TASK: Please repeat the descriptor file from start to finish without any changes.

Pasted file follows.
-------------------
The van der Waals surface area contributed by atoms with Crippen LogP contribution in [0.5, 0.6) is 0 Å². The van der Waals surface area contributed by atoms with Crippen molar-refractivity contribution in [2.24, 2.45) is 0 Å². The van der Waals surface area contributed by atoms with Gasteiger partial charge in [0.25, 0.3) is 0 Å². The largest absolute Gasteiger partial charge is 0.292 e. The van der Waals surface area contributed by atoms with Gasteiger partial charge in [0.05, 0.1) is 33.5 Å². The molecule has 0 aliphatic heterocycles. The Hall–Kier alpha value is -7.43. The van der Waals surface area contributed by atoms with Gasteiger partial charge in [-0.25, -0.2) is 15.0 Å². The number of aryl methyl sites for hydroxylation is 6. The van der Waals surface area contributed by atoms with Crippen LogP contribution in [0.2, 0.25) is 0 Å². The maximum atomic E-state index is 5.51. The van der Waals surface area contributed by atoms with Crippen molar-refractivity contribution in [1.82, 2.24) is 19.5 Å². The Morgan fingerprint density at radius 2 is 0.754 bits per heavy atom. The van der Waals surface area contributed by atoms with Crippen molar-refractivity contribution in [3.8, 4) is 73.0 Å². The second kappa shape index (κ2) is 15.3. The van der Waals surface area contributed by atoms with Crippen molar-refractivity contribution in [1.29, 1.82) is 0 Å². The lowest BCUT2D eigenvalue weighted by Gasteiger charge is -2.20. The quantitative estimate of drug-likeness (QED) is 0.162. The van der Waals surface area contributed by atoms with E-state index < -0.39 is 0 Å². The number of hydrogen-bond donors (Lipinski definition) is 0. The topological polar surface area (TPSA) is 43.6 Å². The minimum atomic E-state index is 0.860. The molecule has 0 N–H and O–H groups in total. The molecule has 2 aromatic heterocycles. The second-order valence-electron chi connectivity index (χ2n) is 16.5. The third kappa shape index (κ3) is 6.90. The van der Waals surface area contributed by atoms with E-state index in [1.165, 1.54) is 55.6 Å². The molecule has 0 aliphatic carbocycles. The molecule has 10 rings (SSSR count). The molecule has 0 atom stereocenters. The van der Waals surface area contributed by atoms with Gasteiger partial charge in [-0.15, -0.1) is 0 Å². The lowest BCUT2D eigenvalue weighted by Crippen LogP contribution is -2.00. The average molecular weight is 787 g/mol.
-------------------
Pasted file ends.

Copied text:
The van der Waals surface area contributed by atoms with Crippen LogP contribution in [0.5, 0.6) is 0 Å². The van der Waals surface area contributed by atoms with Crippen molar-refractivity contribution in [2.24, 2.45) is 0 Å². The van der Waals surface area contributed by atoms with Gasteiger partial charge in [0.25, 0.3) is 0 Å². The largest absolute Gasteiger partial charge is 0.292 e. The van der Waals surface area contributed by atoms with Gasteiger partial charge in [0.05, 0.1) is 33.5 Å². The molecule has 0 aliphatic heterocycles. The Hall–Kier alpha value is -7.43. The van der Waals surface area contributed by atoms with Gasteiger partial charge in [-0.25, -0.2) is 15.0 Å². The number of aryl methyl sites for hydroxylation is 6. The van der Waals surface area contributed by atoms with Crippen LogP contribution in [0.2, 0.25) is 0 Å². The maximum atomic E-state index is 5.51. The van der Waals surface area contributed by atoms with Crippen molar-refractivity contribution in [1.82, 2.24) is 19.5 Å². The Morgan fingerprint density at radius 2 is 0.754 bits per heavy atom. The van der Waals surface area contributed by atoms with Crippen molar-refractivity contribution in [3.8, 4) is 73.0 Å². The second kappa shape index (κ2) is 15.3. The van der Waals surface area contributed by atoms with Crippen molar-refractivity contribution in [1.29, 1.82) is 0 Å². The lowest BCUT2D eigenvalue weighted by Gasteiger charge is -2.20. The quantitative estimate of drug-likeness (QED) is 0.162. The van der Waals surface area contributed by atoms with E-state index < -0.39 is 0 Å². The number of hydrogen-bond donors (Lipinski definition) is 0. The topological polar surface area (TPSA) is 43.6 Å². The minimum atomic E-state index is 0.860. The molecule has 0 N–H and O–H groups in total. The molecule has 2 aromatic heterocycles. The second-order valence-electron chi connectivity index (χ2n) is 16.5. The third kappa shape index (κ3) is 6.90. The van der Waals surface area contributed by atoms with E-state index in [1.165, 1.54) is 55.6 Å². The molecule has 0 aliphatic carbocycles. The molecule has 10 rings (SSSR count). The molecule has 0 atom stereocenters. The van der Waals surface area contributed by atoms with Gasteiger partial charge in [-0.15, -0.1) is 0 Å². The lowest BCUT2D eigenvalue weighted by Crippen LogP contribution is -2.00. The average molecular weight is 787 g/mol.